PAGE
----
Children with Sleep Issues? How to Help Your Child Sleep Through the Night

You care about your child, and you want to do everything you can to keep your child happy, but how do you beat occasional sleeplessness? Statistics show that many children are affected by this issue, so you are not alone. Here are a few tips to help get your child get through the night.

Temperature Changes

The brain starts to produce melatonin when the temperature drops to 20 degrees, which helps the body get a little sleepy. Dropping the temperature in your home before bedtime will tell the body to produce melatonin and cause your child to get sleepy, hopefully falling asleep faster.

Artificial Light

Darkness also tells the brain to start producing melatonin, which means that artificial light keeps your child awake. This doesn’t mean you should shut off all the lights in your home to help your child prepare to sleep, but it does mean that you should limit their time on electronics. The harsh blue light emitted from TVs and smart devices keep your body awake. Make sure your child stops watching or playing with electronics at least an hour before bedtime. This will help your child’s brain know that it’s time to go to sleep.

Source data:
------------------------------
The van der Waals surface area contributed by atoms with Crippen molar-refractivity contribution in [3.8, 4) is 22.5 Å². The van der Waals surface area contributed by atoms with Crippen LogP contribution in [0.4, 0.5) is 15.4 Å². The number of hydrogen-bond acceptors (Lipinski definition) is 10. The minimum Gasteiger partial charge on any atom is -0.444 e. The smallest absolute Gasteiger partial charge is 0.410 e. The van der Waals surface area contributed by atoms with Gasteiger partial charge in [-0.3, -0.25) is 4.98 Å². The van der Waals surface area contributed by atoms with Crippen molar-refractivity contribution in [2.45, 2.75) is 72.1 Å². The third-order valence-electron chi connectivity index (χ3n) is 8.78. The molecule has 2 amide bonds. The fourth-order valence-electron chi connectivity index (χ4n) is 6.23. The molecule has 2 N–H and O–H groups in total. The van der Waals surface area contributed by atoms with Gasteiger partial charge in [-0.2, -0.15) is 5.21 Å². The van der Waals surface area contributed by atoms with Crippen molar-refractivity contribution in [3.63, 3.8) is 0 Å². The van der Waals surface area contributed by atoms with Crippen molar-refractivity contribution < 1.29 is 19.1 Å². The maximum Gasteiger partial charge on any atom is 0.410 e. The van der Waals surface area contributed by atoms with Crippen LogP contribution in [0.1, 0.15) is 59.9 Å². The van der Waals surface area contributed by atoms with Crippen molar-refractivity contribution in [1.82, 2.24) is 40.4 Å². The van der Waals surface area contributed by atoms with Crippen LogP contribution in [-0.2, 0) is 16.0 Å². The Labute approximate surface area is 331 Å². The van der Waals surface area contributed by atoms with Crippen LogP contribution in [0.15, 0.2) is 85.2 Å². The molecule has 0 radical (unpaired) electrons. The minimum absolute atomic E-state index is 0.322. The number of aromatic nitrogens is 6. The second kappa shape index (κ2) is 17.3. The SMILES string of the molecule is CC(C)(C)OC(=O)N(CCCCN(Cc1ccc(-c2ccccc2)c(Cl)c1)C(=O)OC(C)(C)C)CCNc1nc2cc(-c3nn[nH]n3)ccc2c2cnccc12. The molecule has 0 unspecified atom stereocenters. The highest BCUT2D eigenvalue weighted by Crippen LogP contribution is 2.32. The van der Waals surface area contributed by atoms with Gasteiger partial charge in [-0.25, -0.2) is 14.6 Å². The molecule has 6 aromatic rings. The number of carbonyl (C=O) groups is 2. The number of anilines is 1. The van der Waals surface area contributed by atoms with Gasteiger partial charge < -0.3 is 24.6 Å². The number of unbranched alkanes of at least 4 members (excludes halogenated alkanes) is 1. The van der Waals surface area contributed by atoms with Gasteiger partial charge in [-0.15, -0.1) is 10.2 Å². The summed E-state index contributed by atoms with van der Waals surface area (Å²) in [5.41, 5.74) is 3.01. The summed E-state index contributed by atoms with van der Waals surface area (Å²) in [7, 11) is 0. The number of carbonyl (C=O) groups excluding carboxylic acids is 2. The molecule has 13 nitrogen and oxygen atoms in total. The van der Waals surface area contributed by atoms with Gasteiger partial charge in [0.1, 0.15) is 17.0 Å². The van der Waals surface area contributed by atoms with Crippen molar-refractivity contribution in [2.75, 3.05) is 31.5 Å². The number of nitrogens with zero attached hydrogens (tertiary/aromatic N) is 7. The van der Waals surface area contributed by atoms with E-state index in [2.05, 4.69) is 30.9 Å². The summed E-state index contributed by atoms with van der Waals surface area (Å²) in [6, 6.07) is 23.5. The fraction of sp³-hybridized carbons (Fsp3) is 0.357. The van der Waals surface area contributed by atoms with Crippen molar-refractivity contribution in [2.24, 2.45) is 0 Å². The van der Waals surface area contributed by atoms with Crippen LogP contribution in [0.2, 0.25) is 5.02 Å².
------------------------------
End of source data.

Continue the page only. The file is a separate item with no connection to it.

Sleepy Oils

Natural oils are commonly used for their aromatic properties, but they have many more functions. Lavender, for example, triggers a calming and relaxing sensation, helping your child fall asleep. Other possible oils to help with sleep are vanilla, vetiver and cedarwood. Some essential oils companies even provide sleeping blends of a few different oils that can help. You should use high quality oils such as doTERRA oils to get the best results.

Warm Bath

Try to get your child to take a warm bath about an hour or two before going to sleep. This will bring down your child’s body temperature, because while a warm bath warms up the body during the bath, it will feel a drop in temperature the moment your child comes out of the bath. This temperature drop will have a similar effect to that of dropping your home’s temperature. This is not a guarantee, but it is something that normally works.

Parents should also consider talking to their child’s doctor about any other methods that could help your child sleep through the night. Try to be open to the doctor’s suggestions because you never know what might work for your child.

Tim Esterdahl

Tim Esterdahl is the editor of IFCS blog. He is a married father of three and enjoys golf in his spare time.

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